If you're not headed toward or in PT school you probably just want to skip over this post and return to your normal programming.
Let me preface this post by saying that you have to sign your life away a billion times swearing on your life that you won't share any information about the exam with any person ever, even if you're life depends on it. I wouldn't be surprised if you lose your license just for thinking about exam questions too much. (Kidding, sort of) You are also photographed and electronically fingerprinted on site when testing. They mean business. So on that note, I only plan to share what I did to prepare for the exam, period.
Timing: I had thought I would have liked an earlier exam date, but ~9 weeks after graduation seemed to be good timing in the end. I enjoyed a lazy/fun month after graduation, and I think it was a good mental break. I pretended to start studying early on, but I didn't get serious until about 5 weeks before the exam. Had I scheduled the next available date, a few weeks later, I probably would have just started studying a few weeks later, but wouldn't have studied any longer.
Materials: The only book I used was O'Sullivan. I borrowed an old version from a PT friend that tested last year. I suspect it made no difference that the book wasn't the most current. The upside was that it was free; the downside was that she couldn't find the CD with the practice exams. They probably would have been a nice supplement, but the questions are all printed in the book too. I also purchased the PEAT exams from FSBPT. I figured this was the closest I could get to simulating the real deal. I briefly referenced some other texts, but it was minimal.
(ETA 7/27: Oops, I left something out! I also purchased the Scorebuilders Content Master app. It sells for $29.99 for the Ipad. It comes with categorized content as well as 750 test questions. I purchased it specifically for the questions and did not use the content at all. These are my thoughts while I was using it. The pro was that it was portable; I was studying on long car rides, at my parents house, by the pool, in the dentist waiting room, anywhere. I could do 25 questions here or there when I had a little time. The questions also provided explanations when you reviewed your answers. The only downside I found was that some of the terminology was unfamiliar. It wasn't incorrect by any means, just a different approach than my own education and O'Sullivan. I also felt there were questions that were either poorly worded or focused on non-critical material. For example, there were questions asking how many items were on a given standardized assessment. Totally unnecessary knowledge. I don't think it was a wasted purchase, but there is so much potential for it to be a much better resource than it is.)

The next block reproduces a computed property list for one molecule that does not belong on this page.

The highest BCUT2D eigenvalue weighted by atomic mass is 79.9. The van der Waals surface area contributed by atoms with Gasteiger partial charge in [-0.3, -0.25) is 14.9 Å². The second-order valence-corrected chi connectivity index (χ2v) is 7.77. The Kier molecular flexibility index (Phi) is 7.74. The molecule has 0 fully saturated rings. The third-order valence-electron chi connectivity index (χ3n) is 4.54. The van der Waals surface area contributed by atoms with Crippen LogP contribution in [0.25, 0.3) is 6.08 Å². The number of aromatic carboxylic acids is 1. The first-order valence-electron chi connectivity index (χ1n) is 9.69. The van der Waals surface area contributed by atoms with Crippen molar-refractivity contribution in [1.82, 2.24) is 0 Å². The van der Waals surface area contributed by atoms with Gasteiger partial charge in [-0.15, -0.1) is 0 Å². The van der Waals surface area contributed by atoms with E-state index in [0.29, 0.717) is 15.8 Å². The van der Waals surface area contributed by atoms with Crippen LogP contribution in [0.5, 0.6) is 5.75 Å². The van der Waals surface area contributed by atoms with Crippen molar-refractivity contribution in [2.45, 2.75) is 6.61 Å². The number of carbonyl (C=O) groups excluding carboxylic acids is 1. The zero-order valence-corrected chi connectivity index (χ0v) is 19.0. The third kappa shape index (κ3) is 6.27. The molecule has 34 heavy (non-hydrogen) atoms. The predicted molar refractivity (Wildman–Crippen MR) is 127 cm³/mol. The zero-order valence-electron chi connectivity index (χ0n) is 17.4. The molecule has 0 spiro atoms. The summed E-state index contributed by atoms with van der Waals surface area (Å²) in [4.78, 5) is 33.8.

Study Plan: Before I began my studying, I took the first PEAT exam and scored a 71%. I then read every page of O'Sullivan, though not necessarily in order. I skipped around depending on what I felt like reading about, but hit every page once. Some days I spent 5 hours with my book, some days none at all. I didn't center my life around studying every day, and that worked for me. Three days before the exam, I took the second PEAT. I scored a 67% and freaked out a little. In the last two days I took time to review basics such as cranial nerves, wound dressings, and other things I would kick myself for forgetting.
The Last Minute: I attempted to get to sleep a little early the night before. I slept a little but woke up frequently during the night. Each wake-up was preceded by a nightmare about something going wrong. Most involved my car breaking down on the way to the test center or me sitting down at the computer and forgetting absolutely everything I've ever learned. Thankfully I had been getting plenty of sleep in the preceding days, despite having a nasty case of bronchitis (Yeah, that really happened like 5 days before the exam, and I freaked out that I would need my inhaler during the exam and wouldn't be able to have it because I hadn't requested the accommodation ahead of time. Not an issue thankfully.)
The Morning of: I was lucky to have a Prometric center within minutes of my house. I was only given an 8am start option, and was thankful for that time. They did open afternoon time slots, but I prefer morning. After nightmares of my car breaking down, I left really early even though it was only a 10 minute drive. (My car battery actually did die the day after the exam; I thanked it for waiting 24 hours!) I took a few minutes to relax in my car when I got there and was still the first person in the waiting room. You are signed in and able to start testing in the order that you arrive- so I was even more thankful that I arrived early. The sooner that 5 hours begins, the sooner it is over!
... and the rest is history.